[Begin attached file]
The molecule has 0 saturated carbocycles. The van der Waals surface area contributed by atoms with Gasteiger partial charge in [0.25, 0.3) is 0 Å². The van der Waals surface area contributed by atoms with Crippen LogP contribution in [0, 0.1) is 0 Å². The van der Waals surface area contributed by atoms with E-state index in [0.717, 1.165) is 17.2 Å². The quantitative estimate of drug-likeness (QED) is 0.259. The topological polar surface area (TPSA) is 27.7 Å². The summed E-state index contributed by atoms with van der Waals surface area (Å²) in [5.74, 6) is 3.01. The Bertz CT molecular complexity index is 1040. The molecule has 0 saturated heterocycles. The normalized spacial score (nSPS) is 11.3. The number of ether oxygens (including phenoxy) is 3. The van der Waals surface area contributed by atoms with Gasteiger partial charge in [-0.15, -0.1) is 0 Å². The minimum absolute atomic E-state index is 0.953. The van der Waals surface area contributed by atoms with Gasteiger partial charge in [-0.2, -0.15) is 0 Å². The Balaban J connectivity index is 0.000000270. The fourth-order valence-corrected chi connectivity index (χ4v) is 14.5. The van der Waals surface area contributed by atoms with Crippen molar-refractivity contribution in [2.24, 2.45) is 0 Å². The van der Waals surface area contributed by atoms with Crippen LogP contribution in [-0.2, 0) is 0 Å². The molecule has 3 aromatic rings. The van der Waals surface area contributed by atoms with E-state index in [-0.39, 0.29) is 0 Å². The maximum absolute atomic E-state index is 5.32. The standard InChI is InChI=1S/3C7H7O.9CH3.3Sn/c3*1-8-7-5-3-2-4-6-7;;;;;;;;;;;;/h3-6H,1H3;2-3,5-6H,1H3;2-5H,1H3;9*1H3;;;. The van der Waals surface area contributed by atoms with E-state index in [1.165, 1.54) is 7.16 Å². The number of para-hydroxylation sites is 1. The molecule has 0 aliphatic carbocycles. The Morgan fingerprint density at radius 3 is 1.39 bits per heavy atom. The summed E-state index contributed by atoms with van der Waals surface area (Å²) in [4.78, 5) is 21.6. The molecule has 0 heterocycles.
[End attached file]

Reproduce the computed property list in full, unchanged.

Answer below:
The molecule has 0 saturated carbocycles. The van der Waals surface area contributed by atoms with Gasteiger partial charge in [0.25, 0.3) is 0 Å². The van der Waals surface area contributed by atoms with Crippen LogP contribution in [0, 0.1) is 0 Å². The van der Waals surface area contributed by atoms with E-state index in [0.717, 1.165) is 17.2 Å². The quantitative estimate of drug-likeness (QED) is 0.259. The topological polar surface area (TPSA) is 27.7 Å². The summed E-state index contributed by atoms with van der Waals surface area (Å²) in [5.74, 6) is 3.01. The Bertz CT molecular complexity index is 1040. The molecule has 0 saturated heterocycles. The normalized spacial score (nSPS) is 11.3. The number of ether oxygens (including phenoxy) is 3. The van der Waals surface area contributed by atoms with Gasteiger partial charge in [-0.15, -0.1) is 0 Å². The minimum absolute atomic E-state index is 0.953. The van der Waals surface area contributed by atoms with Gasteiger partial charge in [-0.2, -0.15) is 0 Å². The Balaban J connectivity index is 0.000000270. The fourth-order valence-corrected chi connectivity index (χ4v) is 14.5. The van der Waals surface area contributed by atoms with Crippen molar-refractivity contribution in [2.24, 2.45) is 0 Å². The van der Waals surface area contributed by atoms with Crippen LogP contribution in [-0.2, 0) is 0 Å². The molecule has 3 aromatic rings. The van der Waals surface area contributed by atoms with E-state index in [-0.39, 0.29) is 0 Å². The maximum absolute atomic E-state index is 5.32. The standard InChI is InChI=1S/3C7H7O.9CH3.3Sn/c3*1-8-7-5-3-2-4-6-7;;;;;;;;;;;;/h3-6H,1H3;2-3,5-6H,1H3;2-5H,1H3;9*1H3;;;. The van der Waals surface area contributed by atoms with E-state index in [1.165, 1.54) is 7.16 Å². The number of para-hydroxylation sites is 1. The molecule has 0 aliphatic carbocycles. The Morgan fingerprint density at radius 3 is 1.39 bits per heavy atom. The summed E-state index contributed by atoms with van der Waals surface area (Å²) in [4.78, 5) is 21.6. The molecule has 0 heterocycles.